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Modelling multi-language glossaries in EPUB

The epub-reader Unibok already had support for a glossary with one description, but one publisher wanted to add support for several translations. The reader would need to be adjusted so that readers could choose their target language, and then only the translation in the chosen language would be presented to them.

Unibok is a solution for storing and reading epubs for teachers and pupils in Norwegian schools. The reader is based on the Readium framework, and the books are all reflowable EPUB 3. The publishers create the EPUBs specifically for Unibok, and the schools buy annual licenses in order to access the books.

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The problem

For a new book, one publisher needed to include glossary with translations in several languages, for pupils who have recently moved to Norway and are learning Norwegian. We already have support for glossary with one description, but needed to add support for several translations. The reader would need to be adjusted so that pupils can choose their target language, and then only the translation in the chosen language will be presented to them.

For this to work, the EPUB would need to include the translations in a format that the reader can understand, and then the reader would need to select the correct one based on user-settings.

Existing glossary markup:

<dl epub:type="glossary">
  <dt data-glossary="term" id="def1">
  <dd data-glossary="definition">

The standard

As far as we could tell, there is no description for this exact need in the standards for EPUB 3. The Dictionary and Glossary profile, which was finalized in its first version in 2015, describes some similar use cases, but not this one exactly.

One option for the solution would be to create the book as a dictionary publication, with the markup that the profile describes for such publications. The markup would look like this:

<body epub:type="dictionary" lang="no">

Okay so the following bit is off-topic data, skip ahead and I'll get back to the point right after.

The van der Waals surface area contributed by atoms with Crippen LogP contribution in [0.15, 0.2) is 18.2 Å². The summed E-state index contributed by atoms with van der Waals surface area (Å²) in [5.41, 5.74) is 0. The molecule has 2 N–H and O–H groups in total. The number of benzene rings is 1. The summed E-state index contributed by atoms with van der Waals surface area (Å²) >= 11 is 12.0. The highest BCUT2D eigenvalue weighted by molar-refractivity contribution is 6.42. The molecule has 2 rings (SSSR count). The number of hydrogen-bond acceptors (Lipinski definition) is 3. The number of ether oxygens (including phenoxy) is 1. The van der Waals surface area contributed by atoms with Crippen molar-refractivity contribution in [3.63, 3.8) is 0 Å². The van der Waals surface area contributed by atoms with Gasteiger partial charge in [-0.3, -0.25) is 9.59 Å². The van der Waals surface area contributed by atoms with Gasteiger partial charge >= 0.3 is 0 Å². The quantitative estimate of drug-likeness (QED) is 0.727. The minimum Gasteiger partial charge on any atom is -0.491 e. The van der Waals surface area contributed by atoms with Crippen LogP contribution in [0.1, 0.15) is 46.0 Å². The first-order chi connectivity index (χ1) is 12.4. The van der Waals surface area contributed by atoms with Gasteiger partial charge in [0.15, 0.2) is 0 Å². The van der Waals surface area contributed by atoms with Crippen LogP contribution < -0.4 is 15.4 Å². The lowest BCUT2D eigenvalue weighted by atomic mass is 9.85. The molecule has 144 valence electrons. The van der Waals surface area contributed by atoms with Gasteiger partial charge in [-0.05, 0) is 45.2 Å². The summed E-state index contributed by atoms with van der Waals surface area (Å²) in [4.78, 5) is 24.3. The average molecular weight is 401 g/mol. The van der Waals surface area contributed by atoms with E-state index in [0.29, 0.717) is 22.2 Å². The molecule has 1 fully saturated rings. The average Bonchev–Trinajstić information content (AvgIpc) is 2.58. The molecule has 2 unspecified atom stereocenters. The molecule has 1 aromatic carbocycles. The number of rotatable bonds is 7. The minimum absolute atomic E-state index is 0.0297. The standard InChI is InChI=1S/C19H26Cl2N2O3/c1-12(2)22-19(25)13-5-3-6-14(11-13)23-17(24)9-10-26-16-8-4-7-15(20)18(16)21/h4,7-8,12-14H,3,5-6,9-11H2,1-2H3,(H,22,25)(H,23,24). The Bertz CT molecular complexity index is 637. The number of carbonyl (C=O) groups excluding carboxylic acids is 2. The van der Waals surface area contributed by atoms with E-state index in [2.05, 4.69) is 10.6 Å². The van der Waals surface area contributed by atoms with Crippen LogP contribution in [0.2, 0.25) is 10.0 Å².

<article id="def1"> 
    <span epub:type="tran" lang="en">word</span>
    <span epub:type="tran" lang="fr">mot</span>

In addition, the publishers would need to include a search key map, which should list all possible versions of all the terms included in the dictionary file. This looks something like this:

<search-key-map xml:lang="no" xmlns="http://www.idpf.org/2007/ops">
  <search-key-group href="dict.xhtml#def1">
    <match title="ord" value="ord">
      <value value="ordet" />
      <value value="ordene" />

This seemed like a bit of an overkill for the publisher’s need, because it is meant for readers to know what to search for when a user clicks on a word in the text. In this case, the words would be predefined by the publisher, and it would not be possible for pupils to translate random words in the text.

The other option we identified, was to extend the current glossary-format to include descriptions in several languages, using the HTML lang-attribute.

The solution

After testing the two options, we decided to go with the smallest change to the existing solution, and extend the current glossary component to be allowed to include several description elements, each marked with the html lang-attribute. The reader will then display the option that matches the language selected by the pupil.

New glossary markup:

<dl epub:type="glossary">
  <dt data-glossary="term" id="def1">
  <dd data-glossary="definition" lang="en">
  <dd data-glossary="definition" lang="fr">

The trade-off

One leading principle for Unibok has always been to adhere to the standard, in such a way that the publishers should be able to reuse their EPUBs in any upcoming system that might arrive on the market. With this solution, this principle would be broken. However, since there is no standard that exactly answers to this specific need, that would probably be the case no matter what we ended up with.

In the end, we decided that it would be best to go for the pragmatic solution, and the one that wouldn’t add too much to the publisher’s production workflow.